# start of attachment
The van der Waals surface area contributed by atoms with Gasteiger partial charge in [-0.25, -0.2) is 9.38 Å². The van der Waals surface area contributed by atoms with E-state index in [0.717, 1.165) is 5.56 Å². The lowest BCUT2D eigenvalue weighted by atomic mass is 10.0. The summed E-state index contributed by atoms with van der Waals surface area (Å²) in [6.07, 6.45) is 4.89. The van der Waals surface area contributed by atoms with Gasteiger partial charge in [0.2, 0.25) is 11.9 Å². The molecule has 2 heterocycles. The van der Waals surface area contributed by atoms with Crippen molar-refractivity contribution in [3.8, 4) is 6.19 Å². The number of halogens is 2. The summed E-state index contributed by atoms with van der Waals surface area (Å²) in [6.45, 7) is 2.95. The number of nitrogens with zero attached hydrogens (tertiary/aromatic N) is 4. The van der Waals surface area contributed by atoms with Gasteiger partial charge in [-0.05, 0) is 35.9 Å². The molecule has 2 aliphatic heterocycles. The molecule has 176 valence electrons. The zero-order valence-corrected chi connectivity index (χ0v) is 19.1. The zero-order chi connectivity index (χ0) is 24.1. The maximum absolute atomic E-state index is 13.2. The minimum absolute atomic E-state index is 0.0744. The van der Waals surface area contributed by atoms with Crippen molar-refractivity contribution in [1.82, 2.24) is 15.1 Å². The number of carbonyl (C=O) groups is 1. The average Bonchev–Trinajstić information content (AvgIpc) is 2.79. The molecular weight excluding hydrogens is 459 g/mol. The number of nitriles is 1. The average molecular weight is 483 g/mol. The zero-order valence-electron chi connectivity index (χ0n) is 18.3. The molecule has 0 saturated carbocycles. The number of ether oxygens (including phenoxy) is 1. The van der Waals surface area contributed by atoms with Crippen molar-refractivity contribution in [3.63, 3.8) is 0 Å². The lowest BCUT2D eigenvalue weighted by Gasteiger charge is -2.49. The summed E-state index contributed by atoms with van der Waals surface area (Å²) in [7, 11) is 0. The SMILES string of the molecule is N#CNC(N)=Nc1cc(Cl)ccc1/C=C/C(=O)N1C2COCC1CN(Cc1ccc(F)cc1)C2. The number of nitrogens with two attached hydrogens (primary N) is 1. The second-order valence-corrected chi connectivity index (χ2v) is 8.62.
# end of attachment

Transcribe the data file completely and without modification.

The van der Waals surface area contributed by atoms with Gasteiger partial charge in [-0.25, -0.2) is 9.38 Å². The van der Waals surface area contributed by atoms with E-state index in [0.717, 1.165) is 5.56 Å². The lowest BCUT2D eigenvalue weighted by atomic mass is 10.0. The summed E-state index contributed by atoms with van der Waals surface area (Å²) in [6.07, 6.45) is 4.89. The van der Waals surface area contributed by atoms with Gasteiger partial charge in [0.2, 0.25) is 11.9 Å². The molecule has 2 heterocycles. The van der Waals surface area contributed by atoms with Crippen molar-refractivity contribution in [3.8, 4) is 6.19 Å². The number of halogens is 2. The summed E-state index contributed by atoms with van der Waals surface area (Å²) in [6.45, 7) is 2.95. The number of nitrogens with zero attached hydrogens (tertiary/aromatic N) is 4. The van der Waals surface area contributed by atoms with Gasteiger partial charge in [-0.05, 0) is 35.9 Å². The molecule has 2 aliphatic heterocycles. The molecule has 176 valence electrons. The zero-order valence-corrected chi connectivity index (χ0v) is 19.1. The zero-order chi connectivity index (χ0) is 24.1. The maximum absolute atomic E-state index is 13.2. The minimum absolute atomic E-state index is 0.0744. The van der Waals surface area contributed by atoms with Crippen molar-refractivity contribution in [1.82, 2.24) is 15.1 Å². The number of carbonyl (C=O) groups is 1. The average Bonchev–Trinajstić information content (AvgIpc) is 2.79. The molecular weight excluding hydrogens is 459 g/mol. The number of nitriles is 1. The average molecular weight is 483 g/mol. The zero-order valence-electron chi connectivity index (χ0n) is 18.3. The molecule has 0 saturated carbocycles. The number of ether oxygens (including phenoxy) is 1. The van der Waals surface area contributed by atoms with Crippen molar-refractivity contribution in [3.63, 3.8) is 0 Å². The lowest BCUT2D eigenvalue weighted by Gasteiger charge is -2.49. The summed E-state index contributed by atoms with van der Waals surface area (Å²) in [7, 11) is 0. The SMILES string of the molecule is N#CNC(N)=Nc1cc(Cl)ccc1/C=C/C(=O)N1C2COCC1CN(Cc1ccc(F)cc1)C2. The number of nitrogens with two attached hydrogens (primary N) is 1. The second-order valence-corrected chi connectivity index (χ2v) is 8.62.